Israel: new weapon downed Gaza anti-tank rocket

MARK LAVIE - Associated Press
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Israeli children eat pizza next to a water tank near the West Bank Jewish settlement of Beit El, near the West Bank city of Ramallah, Tuesday, March 1, 2011. Israeli Prime Minister Benjamin Netanyahu is a longtime settlement advocate. But on Monday, he hinted that Israel might have to curb its settlement ambitions in response to pressure from the international community, which deplores the construction on lands the Palestinians want for a future state. (AP Photos / Bernat Armangue)

A new Israeli weapons system knocked down a Palestinian anti-tank rocket in its first combat test Tuesday, the military said, showing off technology that could protect the heavy vehicles that have been the mainstay of the world's ground forces for decades.

Palestinian militants said they fired a rocket-propelled grenade at an Israeli tank as it patrolled near the Gaza-Israel border, a frequent occurrence. This time, the "Trophy" system sensed the incoming rocket and fired its own projectile, blowing it up away from the tank, the military said.

Trophy is thought to be the only active defense system of its kind in the world. Up till now, tanks have relied on heavier and thicker armor plating to protect against more powerful anti-tank weapons.

Experts say the active defense concept, if it works consistently, could allow the construction of smaller, lighter and more efficient tanks.

The Israeli military did not make pictures or video of the Tuesday encounter available to the media, instead issuing a short statement. It said a tank came under fire while on routine patrol, and "for the first time during operational activity, the Trophy system, ... designed to actively protect against anti-tank missiles, identified, alerted and intercepted the (anti-tank rocket)."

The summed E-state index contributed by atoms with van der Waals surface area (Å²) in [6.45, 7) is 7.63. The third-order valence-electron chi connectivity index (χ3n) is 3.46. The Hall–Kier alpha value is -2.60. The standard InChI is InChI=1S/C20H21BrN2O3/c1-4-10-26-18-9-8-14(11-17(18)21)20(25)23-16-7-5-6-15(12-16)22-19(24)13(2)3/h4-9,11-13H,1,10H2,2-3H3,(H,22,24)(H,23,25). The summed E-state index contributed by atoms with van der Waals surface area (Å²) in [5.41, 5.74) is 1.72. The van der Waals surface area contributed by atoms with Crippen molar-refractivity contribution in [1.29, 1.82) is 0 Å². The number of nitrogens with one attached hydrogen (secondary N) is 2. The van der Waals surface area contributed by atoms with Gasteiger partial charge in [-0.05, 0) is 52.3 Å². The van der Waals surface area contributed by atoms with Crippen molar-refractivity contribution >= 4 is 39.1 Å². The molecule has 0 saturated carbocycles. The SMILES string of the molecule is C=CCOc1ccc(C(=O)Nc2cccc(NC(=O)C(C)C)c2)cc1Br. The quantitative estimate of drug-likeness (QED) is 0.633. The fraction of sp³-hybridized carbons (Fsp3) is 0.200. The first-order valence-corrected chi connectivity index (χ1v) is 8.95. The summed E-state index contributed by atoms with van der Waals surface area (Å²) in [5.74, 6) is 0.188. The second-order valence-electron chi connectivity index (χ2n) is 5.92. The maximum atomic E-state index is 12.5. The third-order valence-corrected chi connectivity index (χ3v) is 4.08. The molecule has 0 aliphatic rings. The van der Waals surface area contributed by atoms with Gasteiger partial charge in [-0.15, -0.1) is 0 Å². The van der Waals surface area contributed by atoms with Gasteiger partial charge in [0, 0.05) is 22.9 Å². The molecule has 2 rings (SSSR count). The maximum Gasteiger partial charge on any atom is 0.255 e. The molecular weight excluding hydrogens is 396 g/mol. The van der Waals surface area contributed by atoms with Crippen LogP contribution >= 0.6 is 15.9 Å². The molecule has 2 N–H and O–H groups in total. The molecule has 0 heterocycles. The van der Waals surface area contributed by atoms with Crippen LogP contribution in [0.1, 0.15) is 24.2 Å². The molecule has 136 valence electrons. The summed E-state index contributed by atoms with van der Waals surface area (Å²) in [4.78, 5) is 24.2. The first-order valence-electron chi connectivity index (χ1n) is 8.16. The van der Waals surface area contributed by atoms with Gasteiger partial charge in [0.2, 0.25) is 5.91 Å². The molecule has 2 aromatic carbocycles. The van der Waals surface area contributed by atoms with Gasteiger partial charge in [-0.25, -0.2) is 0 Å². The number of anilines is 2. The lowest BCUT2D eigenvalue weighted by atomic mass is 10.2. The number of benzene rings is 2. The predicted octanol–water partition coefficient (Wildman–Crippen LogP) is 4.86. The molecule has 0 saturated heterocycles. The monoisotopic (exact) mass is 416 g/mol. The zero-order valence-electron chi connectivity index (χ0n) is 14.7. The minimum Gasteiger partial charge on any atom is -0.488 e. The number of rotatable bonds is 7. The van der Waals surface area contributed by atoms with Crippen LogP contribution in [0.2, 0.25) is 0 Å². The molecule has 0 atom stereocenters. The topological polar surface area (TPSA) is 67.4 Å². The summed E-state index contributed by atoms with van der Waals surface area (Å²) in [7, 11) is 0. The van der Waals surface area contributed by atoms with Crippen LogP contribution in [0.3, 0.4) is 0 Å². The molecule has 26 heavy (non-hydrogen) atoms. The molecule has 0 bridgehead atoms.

Israel began developing the Trophy after its 34-day war against Hezbollah in Lebanon in 2006, when guerrillas with simple rocket-propelled grenades hid in alleys and buildings and took potshots at Israeli tanks, hitting dozens and killing at least 19 Israeli tank crewmen.

The military did not say how many tanks are equipped with the systems, estimated to cost about $200,000 apiece. Last year, displaying the system to The Associated Press, developers said it was installed on some Israeli tanks in a pilot project.

Violence in and around Gaza has escalated in recent weeks after a two-year slowdown that followed Israel's bruising invasion of Gaza in early 2009, aimed at stopping daily rocket salvos from Palestinian militants there.

Earlier Tuesday, in the West Bank, vandals smashed windows of seven Palestinian cars and threw a firebomb at a house. Police blamed extremist Jewish settlers, retaliating for destruction of two structures at an unauthorized settlement a day earlier.

Settlers call their retaliation for such government moves "price tag." Israeli Defense Minister Ehud Barak denounced their actions and pledged to enforce the law.

Settlements are at the heart of the current impasse in peace efforts. Palestinians say they cannot negotiate a peace deal while Israel continues to build on the lands they want for a future state. Israel responds that there has never before been such a precondition for peace talks.

With peace talks on hold for five months, the Quartet of Mideast mediators — the U.S., EU, U.N. and Russia — invited Israel and the Palestinians to separate meetings in Brussels on Wednesday to discuss ways to restart peacemaking.

The Palestinians said they would send negotiator Saeb Erekat. Israel said late Tuesday that an official would meet Quartet representatives in Jerusalem later.

Nabil Abu Rdeneh, a senior Palestinian official, said the Palestinians would ask the Quartet to demand a halt to all Israeli settlement construction.

An Israeli government official, speaking on condition of anonymity because of the sensitive nature of the peace talks, said Israel is weighing alternatives to its demand for direct negotiations with the Palestinians.

"We are considering a diplomatic initiative to move the peace process forward," the official said, referring to a "phased path." He refused to give further details.